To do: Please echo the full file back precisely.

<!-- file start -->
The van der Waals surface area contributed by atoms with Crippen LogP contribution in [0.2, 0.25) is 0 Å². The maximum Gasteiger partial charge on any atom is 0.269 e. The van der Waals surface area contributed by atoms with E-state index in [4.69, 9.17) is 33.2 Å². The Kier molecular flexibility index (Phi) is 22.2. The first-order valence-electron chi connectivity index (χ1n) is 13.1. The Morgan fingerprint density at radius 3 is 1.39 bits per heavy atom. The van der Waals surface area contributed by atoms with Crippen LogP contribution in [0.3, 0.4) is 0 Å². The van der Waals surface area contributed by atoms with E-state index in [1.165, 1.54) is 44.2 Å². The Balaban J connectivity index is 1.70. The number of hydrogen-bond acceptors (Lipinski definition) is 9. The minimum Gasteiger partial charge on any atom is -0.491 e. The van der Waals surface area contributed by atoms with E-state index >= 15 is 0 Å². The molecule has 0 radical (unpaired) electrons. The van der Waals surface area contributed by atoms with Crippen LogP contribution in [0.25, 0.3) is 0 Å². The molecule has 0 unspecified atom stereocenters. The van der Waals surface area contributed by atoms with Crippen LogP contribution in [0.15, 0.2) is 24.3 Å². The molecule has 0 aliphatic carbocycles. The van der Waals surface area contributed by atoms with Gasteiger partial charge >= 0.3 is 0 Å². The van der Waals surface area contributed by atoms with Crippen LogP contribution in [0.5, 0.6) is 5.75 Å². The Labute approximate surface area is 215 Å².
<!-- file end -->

The van der Waals surface area contributed by atoms with Crippen LogP contribution in [0.2, 0.25) is 0 Å². The maximum Gasteiger partial charge on any atom is 0.269 e. The van der Waals surface area contributed by atoms with E-state index in [4.69, 9.17) is 33.2 Å². The Kier molecular flexibility index (Phi) is 22.2. The first-order valence-electron chi connectivity index (χ1n) is 13.1. The Morgan fingerprint density at radius 3 is 1.39 bits per heavy atom. The van der Waals surface area contributed by atoms with Crippen LogP contribution in [0.3, 0.4) is 0 Å². The van der Waals surface area contributed by atoms with E-state index in [1.165, 1.54) is 44.2 Å². The Balaban J connectivity index is 1.70. The number of hydrogen-bond acceptors (Lipinski definition) is 9. The minimum Gasteiger partial charge on any atom is -0.491 e. The van der Waals surface area contributed by atoms with E-state index >= 15 is 0 Å². The molecule has 0 radical (unpaired) electrons. The van der Waals surface area contributed by atoms with Crippen LogP contribution in [0.25, 0.3) is 0 Å². The molecule has 0 unspecified atom stereocenters. The van der Waals surface area contributed by atoms with Crippen LogP contribution in [0.15, 0.2) is 24.3 Å². The molecule has 0 aliphatic carbocycles. The van der Waals surface area contributed by atoms with Gasteiger partial charge >= 0.3 is 0 Å². The van der Waals surface area contributed by atoms with Crippen LogP contribution in [0.5, 0.6) is 5.75 Å². The Labute approximate surface area is 215 Å².